“We need search engines to recognize ACAP as a step towards acknowledging that content providers have the right to decide what happens to their content and on what terms,” said the Chairman of ACAP, Gavin O’Reilly. “The European Commission and other legislators call on our industry constantly to come up with solutions—here we have one and we call upon the regulators to back it up”.

The say when the gods really want to destroy you, they give you what you ask for.  The European publishers want to force the search engines to deal with them on terms they control, with the ultimate goal of a revenue stream from the search engines to the publishers.

If the EU enforces ACAP as law, the search engines will drop all ACAP tagged data from their results. Here is the ugly truth (at least ugly from the publisher’s standpoint), the publishers need the search engines a lot more than the search engines need the publishers. To be excluded from the top three or so search engines is essential a death sentence from an internet presence standpoint.

Now the search engines don’t want that to happen, so I expect there to be some negotiating that may result in some pennies from heaven to the publishers. But pennies rather than Euros it will be and control will stay with the search engines.

The FTC has too much time on their hands

Apparently the FTC has too much time on their hands according to this AP article:

Savvy consumers often go online for independent consumer reviews of products and services, scouring through comments from everyday Joes and Janes to help them find a gem or shun a lemon.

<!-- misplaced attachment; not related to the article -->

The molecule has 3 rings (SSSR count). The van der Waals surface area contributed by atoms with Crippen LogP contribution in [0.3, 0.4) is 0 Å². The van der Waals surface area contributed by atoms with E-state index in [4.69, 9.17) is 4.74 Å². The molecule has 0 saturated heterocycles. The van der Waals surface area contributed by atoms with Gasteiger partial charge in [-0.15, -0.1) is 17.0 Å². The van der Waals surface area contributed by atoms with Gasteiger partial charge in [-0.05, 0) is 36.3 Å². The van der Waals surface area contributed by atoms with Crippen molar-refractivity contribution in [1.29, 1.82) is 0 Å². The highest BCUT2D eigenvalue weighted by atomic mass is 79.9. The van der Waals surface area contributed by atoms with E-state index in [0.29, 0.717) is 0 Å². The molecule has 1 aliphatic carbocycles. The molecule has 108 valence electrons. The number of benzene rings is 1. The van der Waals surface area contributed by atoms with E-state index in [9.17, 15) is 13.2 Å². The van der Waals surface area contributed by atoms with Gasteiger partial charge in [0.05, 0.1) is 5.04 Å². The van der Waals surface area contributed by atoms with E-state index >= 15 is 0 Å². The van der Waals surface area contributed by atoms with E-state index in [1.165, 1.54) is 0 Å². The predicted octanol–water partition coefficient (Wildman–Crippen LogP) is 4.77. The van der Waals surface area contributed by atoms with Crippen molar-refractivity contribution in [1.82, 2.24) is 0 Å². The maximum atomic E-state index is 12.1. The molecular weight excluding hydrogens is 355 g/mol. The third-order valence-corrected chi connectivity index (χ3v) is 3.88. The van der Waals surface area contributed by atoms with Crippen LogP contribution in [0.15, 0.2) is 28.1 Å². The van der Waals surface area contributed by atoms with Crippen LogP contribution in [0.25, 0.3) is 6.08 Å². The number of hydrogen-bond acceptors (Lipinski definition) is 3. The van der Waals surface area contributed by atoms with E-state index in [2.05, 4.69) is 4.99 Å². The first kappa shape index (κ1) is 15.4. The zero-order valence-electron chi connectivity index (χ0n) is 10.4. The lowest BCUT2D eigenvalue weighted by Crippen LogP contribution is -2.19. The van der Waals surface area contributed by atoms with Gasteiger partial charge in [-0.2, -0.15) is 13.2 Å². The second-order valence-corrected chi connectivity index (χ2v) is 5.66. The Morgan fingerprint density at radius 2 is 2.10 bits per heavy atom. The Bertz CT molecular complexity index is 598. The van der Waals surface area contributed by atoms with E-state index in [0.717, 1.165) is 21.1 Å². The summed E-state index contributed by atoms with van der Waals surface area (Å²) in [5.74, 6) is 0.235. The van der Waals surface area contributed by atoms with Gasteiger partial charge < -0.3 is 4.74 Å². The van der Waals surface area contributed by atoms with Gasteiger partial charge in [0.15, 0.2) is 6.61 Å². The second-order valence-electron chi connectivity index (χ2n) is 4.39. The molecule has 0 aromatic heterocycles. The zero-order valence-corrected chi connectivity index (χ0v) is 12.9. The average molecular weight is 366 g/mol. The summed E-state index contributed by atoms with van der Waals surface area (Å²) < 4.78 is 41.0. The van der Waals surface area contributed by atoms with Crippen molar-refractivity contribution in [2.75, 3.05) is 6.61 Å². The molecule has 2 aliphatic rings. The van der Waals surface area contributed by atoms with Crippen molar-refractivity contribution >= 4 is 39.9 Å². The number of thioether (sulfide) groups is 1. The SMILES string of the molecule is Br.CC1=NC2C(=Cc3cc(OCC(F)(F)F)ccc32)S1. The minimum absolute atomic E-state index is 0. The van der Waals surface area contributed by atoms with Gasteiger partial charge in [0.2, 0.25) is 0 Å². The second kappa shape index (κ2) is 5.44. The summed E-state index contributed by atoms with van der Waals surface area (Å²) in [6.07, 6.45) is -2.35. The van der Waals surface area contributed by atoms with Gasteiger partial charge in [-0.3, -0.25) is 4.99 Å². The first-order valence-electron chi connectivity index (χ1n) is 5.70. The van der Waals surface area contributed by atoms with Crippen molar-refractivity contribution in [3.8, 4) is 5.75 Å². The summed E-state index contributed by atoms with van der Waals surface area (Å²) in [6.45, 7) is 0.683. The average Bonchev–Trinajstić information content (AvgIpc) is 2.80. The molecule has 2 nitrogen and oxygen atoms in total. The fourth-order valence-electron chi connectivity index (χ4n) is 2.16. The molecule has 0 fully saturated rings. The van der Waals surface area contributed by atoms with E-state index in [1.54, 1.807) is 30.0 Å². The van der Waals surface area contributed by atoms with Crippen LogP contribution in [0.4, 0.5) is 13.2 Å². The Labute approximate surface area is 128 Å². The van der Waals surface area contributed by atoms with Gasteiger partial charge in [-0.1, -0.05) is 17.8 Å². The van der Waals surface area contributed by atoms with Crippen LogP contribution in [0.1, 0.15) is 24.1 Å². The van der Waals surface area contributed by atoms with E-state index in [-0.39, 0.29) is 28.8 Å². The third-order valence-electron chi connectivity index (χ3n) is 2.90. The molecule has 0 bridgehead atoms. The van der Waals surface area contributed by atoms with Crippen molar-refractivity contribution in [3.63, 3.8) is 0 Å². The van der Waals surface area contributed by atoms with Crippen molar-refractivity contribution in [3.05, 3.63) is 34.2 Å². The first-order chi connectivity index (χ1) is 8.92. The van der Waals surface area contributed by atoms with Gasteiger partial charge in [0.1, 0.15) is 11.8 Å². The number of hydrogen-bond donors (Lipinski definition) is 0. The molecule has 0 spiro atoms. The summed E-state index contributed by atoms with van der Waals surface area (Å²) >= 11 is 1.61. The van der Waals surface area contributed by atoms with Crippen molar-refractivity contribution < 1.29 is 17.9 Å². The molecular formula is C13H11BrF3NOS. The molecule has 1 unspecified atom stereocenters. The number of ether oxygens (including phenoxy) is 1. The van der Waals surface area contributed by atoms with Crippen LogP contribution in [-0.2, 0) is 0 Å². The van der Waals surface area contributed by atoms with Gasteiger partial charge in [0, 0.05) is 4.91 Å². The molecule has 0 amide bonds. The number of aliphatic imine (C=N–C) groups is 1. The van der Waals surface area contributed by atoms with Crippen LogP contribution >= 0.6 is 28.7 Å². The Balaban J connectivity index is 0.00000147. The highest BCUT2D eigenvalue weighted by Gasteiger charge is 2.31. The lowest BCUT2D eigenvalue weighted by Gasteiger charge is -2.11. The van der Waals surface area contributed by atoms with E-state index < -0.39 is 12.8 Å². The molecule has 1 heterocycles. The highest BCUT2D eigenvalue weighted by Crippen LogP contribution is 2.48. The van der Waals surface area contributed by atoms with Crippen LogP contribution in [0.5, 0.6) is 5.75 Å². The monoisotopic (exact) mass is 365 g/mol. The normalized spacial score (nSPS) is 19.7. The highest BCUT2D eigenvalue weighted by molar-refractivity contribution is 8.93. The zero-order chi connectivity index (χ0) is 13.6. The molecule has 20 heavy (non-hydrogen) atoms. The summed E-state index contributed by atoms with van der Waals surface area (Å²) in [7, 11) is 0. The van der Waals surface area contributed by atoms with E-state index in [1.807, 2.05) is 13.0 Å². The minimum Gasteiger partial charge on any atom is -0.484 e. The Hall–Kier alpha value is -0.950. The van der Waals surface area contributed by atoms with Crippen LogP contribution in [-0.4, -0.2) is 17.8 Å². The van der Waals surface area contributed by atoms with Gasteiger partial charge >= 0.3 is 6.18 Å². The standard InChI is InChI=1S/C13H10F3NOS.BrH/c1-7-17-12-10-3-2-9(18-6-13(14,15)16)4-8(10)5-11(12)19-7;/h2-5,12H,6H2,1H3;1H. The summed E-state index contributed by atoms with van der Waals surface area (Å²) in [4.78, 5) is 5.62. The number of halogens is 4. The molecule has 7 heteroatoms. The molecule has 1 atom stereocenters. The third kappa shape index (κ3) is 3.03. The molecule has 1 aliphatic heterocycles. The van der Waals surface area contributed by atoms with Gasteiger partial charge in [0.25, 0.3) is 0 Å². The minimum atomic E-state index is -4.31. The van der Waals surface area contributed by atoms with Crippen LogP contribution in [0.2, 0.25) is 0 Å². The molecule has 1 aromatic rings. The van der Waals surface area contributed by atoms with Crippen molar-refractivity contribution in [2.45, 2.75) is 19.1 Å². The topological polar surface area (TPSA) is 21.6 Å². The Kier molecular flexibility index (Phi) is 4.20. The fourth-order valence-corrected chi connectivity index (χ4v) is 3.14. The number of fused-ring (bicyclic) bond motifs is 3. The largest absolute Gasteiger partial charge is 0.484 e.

What some fail to realize, though, is that such reviews can be tainted: Many bloggers have accepted perks such as free laptops, trips to Europe, $500 gift cards or even thousands of dollars for a 200-word post. Bloggers vary in how they disclose such freebies, if they do so at all.

The practice has grown to the degree that the Federal Trade Commission is paying attention. New guidelines, expected to be approved late this summer with possible modifications, would clarify that the agency can go after bloggers — as well as the companies that compensate them — for any false claims or failure to disclose conflicts of interest.

It would be the first time the FTC tries to patrol systematically what bloggers say and do online. The common practice of posting a graphical ad or a link to an online retailer — and getting commissions for any sales from it — would be enough to trigger oversight.

So if Kim Cameron praises Cardspace in his blog, does that trigger an FTC inquiry? I mean we all know he works for Microsoft but does he have to put a disclaimer in each posting? Or is once the main page enough?

What makes this all the more silly is that tonight ABC will run an hour long infomercial for Obama’s nationalized health care, the cost of which the administration estimates to be more than 1.5 trillion dollars (and we all know it will never be that cheap). How come the FTC isn’t investigating that?

Oh wait, I forgot who runs the FTC now.


IBD lays the wood to ABC in this editorial on their infomercial pushing nationalized health care (via Instapundit). They coin the great phrase “Self-nationalization” in the editorial:

As much of the U.S. private sector, including health care providers, resists government takeovers, what a sorry sight to see ABC News leap forward to make itself a propaganda arm of the government.

But that’s the story as ABC crosses the line from journalism to advocacy in turning its coverage of health care over to the White House.